Afghanistan needs an Amanullah, not Taliban

Markandey Katju and Amile Gulzar

An agreement has been signed in Doha, Qatar, between the US government and Taliban to end the 18 years old war in Afghanistan. Under this agreement, the US troops will be withdrawn from Afghanistan in 14 months. One should ordinarily have welcomed a deal which brings peace to Afghanistan. The Afghan people have suffered a lot by the conflict which has ravaged their country. But the question is whether they can prosper under the Taliban rule? We submit they cannot, and would like to present our view.

Before we do so, we wish to state that we admire the Afghan people because of their love for freedom. Their country was repeatedly invaded but they never surrendered before the invaders, whether it was Alexander the Great, the Mughals, the British, the Russians or the Americans, and turned their country into a graveyard of the invaders. However, in our opinion expelling an invader is not enough. The Afghan people must have progressive-minded leaders like Mustafa Kemal Atatürk of Turkey to rapidly industrialize and modernize their country, if they wish to prosper, and the Taliban are anything but not modern-minded. They are, in fact, theological people with feudal mindset.

To prosper, the Afghans must have leaders like King Amanullah Khan (1892-1960) of Afghanistan. Although he failed in his effort to modernize Afghanistan due to the machinations of the British imperialists hand in glove with the reactionary clerics and feudal class, but he deserves to be applauded for his effort. If he had succeeded, Afghanistan would today have been a modern welfare state, with its people enjoying a high standard of living, and would have been spared all its suffering in recent times.

Amanullah was king of Afghanistan during 1919-29. Before him, Afghanistan had hardly any freedom, being caught up in the rivalry between England and Czarist Russia, both of which wanted to exercise hegemony over the country. On assuming the throne, he declared in a grand durbar: “I proclaim myself and my country completely free, independent and sovereign in all domestic and foreign issues. My country will thus become an independent state, just as other countries of the world.”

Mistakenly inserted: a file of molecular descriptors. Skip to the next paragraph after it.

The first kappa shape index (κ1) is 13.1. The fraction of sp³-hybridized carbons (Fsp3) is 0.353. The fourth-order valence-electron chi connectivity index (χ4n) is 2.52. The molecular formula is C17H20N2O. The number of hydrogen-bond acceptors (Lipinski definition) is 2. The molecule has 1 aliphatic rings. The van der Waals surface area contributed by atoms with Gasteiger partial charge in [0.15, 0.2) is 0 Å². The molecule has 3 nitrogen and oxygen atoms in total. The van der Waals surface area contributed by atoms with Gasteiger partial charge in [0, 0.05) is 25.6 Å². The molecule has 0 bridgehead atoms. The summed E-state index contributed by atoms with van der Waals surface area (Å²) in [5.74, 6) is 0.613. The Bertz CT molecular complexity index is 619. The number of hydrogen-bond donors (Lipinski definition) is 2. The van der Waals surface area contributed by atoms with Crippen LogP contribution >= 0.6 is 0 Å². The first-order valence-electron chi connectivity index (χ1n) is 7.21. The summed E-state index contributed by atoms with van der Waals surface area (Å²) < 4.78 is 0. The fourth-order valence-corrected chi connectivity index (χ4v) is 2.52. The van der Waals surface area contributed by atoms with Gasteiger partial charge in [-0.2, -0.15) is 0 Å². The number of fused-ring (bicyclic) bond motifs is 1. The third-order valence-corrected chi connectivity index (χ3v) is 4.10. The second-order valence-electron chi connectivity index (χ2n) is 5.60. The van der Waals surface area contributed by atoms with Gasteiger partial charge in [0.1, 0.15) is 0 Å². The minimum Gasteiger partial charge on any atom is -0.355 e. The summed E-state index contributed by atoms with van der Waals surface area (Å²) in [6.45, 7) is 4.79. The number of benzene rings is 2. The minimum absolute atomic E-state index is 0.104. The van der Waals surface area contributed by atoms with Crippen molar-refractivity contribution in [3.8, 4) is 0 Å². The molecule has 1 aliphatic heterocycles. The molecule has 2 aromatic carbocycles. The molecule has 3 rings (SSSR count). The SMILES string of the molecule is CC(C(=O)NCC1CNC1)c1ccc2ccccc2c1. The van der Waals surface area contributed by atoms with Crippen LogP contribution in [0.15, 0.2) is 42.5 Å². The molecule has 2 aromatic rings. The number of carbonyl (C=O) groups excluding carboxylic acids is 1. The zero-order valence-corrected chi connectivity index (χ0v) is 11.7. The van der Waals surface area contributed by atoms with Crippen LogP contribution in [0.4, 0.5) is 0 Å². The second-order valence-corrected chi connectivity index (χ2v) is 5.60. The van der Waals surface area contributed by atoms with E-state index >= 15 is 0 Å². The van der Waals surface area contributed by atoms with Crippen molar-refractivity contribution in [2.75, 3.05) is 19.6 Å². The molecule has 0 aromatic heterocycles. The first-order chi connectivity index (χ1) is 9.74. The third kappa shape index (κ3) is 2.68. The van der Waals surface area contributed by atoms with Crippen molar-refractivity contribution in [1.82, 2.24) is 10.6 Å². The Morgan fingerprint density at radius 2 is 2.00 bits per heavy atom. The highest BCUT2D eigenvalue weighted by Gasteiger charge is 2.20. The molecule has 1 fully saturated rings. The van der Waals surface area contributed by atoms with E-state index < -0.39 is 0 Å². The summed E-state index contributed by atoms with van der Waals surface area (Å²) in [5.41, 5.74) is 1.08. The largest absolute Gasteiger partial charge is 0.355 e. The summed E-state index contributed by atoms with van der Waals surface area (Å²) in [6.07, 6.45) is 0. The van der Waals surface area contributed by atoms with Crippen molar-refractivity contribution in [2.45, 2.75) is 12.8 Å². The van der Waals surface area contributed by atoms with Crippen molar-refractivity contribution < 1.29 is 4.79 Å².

He then sent this message to the great Russian leader Lenin: “Although Afghanistan by its spirit and nature, has always been a supporter of freedom and equality, however, due to certain reasons, it was deprived of the opportunity to maintain relations with other states and peoples. I am therefore happy to send you on behalf of the Afghan people, who are striving for progress, this friendly message from independent and free Afghanistan.” Lenin responded immediately, and the Soviet Union then signed a treaty of friendship with Amanullah, inter alia providing that neither state would allow its territory to be used against the other. This scared the British authorities, who were allergic to the idea of a free, anti-imperialist Afghanistan.

King Amanullah then introduced like Mustafa Kamal Ataturk’s modern, progressive and democratic schemes in Afghanistan to pull it out of its centuries of backwardness and poverty. He opened up new schools and technical institutes, both for boys and girls and planned to develop the economy, women's emancipation, and to limit the power and influence of the reactionary clergy. He planned to send young Afghans to Europe for technical education and banning of polygamy.

Towards the end of 1923, the first Afghan Constitution was framed and promulgated. This Constitution proclaimed the independence and sovereignty of Afghanistan. The people were granted fundamental freedoms, equality before the law, personal freedom, and abolished religious inequality and feudal duties. The organs of the state were modernized. Land reforms were introduced, and the clergy restrained.

Amanullah went on a tour of Europe, like Peter the Great who modernized Russia, to study conditions there personally. All these measures met with fierce resistance from the feudal class, who felt that their vested interests and influence over the masses would be mortally affected, and this resistance was backed by the British imperialists who paid a huge amount of money to the Mullahs and feudal chieftains for this. The Britain also supplied British rifles to the Afghan rebels and organised a military coup which deposed Amanullah in 1929.

How different Afghanistan would have been today if the King Amanullah had succeeded. Today, what Afghanistan needs is not the Taliban but another Amanullah, if it is to become a developed and prosperous country.

Markandey Katju is the former Judge of the Supreme Court of India, whereas Amile Gulzar is an advocate of the Lahore High Court.

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